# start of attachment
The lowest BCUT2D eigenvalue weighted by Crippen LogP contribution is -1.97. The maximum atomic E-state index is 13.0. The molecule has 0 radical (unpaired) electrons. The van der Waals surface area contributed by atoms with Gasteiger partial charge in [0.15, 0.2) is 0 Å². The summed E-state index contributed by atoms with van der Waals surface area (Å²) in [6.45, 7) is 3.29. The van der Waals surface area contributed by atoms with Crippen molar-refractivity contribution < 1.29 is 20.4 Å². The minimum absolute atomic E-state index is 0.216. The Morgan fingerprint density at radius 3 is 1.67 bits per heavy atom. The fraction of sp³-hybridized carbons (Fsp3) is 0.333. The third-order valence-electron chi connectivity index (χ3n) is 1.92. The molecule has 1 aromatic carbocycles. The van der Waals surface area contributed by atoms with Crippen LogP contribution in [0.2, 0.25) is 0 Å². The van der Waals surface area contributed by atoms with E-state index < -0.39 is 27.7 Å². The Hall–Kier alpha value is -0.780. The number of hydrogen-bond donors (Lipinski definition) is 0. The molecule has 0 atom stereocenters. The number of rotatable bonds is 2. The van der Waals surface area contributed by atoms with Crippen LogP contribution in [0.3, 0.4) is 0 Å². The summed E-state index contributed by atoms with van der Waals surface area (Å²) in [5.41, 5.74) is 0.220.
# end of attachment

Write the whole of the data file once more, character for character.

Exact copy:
The lowest BCUT2D eigenvalue weighted by Crippen LogP contribution is -1.97. The maximum atomic E-state index is 13.0. The molecule has 0 radical (unpaired) electrons. The van der Waals surface area contributed by atoms with Gasteiger partial charge in [0.15, 0.2) is 0 Å². The summed E-state index contributed by atoms with van der Waals surface area (Å²) in [6.45, 7) is 3.29. The van der Waals surface area contributed by atoms with Crippen molar-refractivity contribution < 1.29 is 20.4 Å². The minimum absolute atomic E-state index is 0.216. The Morgan fingerprint density at radius 3 is 1.67 bits per heavy atom. The fraction of sp³-hybridized carbons (Fsp3) is 0.333. The third-order valence-electron chi connectivity index (χ3n) is 1.92. The molecule has 1 aromatic carbocycles. The van der Waals surface area contributed by atoms with Crippen LogP contribution in [0.2, 0.25) is 0 Å². The van der Waals surface area contributed by atoms with E-state index < -0.39 is 27.7 Å². The Hall–Kier alpha value is -0.780. The number of hydrogen-bond donors (Lipinski definition) is 0. The molecule has 0 atom stereocenters. The number of rotatable bonds is 2. The van der Waals surface area contributed by atoms with Crippen LogP contribution in [0.3, 0.4) is 0 Å². The summed E-state index contributed by atoms with van der Waals surface area (Å²) in [5.41, 5.74) is 0.220.